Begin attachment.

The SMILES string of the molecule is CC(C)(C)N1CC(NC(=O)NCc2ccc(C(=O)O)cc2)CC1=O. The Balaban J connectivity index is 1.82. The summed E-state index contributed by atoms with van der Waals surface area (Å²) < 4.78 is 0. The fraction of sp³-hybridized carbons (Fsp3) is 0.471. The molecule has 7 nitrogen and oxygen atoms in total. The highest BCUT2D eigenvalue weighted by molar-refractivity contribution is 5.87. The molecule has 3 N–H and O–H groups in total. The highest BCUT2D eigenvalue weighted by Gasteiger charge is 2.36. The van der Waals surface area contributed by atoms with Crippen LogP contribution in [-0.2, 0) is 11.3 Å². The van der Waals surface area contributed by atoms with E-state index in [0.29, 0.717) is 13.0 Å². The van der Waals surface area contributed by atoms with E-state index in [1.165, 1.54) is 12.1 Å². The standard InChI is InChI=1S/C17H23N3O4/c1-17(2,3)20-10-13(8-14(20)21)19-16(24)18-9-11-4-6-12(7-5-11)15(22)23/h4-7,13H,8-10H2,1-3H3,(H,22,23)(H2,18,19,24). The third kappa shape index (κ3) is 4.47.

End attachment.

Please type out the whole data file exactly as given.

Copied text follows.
The SMILES string of the molecule is CC(C)(C)N1CC(NC(=O)NCc2ccc(C(=O)O)cc2)CC1=O. The Balaban J connectivity index is 1.82. The summed E-state index contributed by atoms with van der Waals surface area (Å²) < 4.78 is 0. The fraction of sp³-hybridized carbons (Fsp3) is 0.471. The molecule has 7 nitrogen and oxygen atoms in total. The highest BCUT2D eigenvalue weighted by molar-refractivity contribution is 5.87. The molecule has 3 N–H and O–H groups in total. The highest BCUT2D eigenvalue weighted by Gasteiger charge is 2.36. The van der Waals surface area contributed by atoms with Crippen LogP contribution in [-0.2, 0) is 11.3 Å². The van der Waals surface area contributed by atoms with E-state index in [0.29, 0.717) is 13.0 Å². The van der Waals surface area contributed by atoms with E-state index in [1.165, 1.54) is 12.1 Å². The standard InChI is InChI=1S/C17H23N3O4/c1-17(2,3)20-10-13(8-14(20)21)19-16(24)18-9-11-4-6-12(7-5-11)15(22)23/h4-7,13H,8-10H2,1-3H3,(H,22,23)(H2,18,19,24). The third kappa shape index (κ3) is 4.47.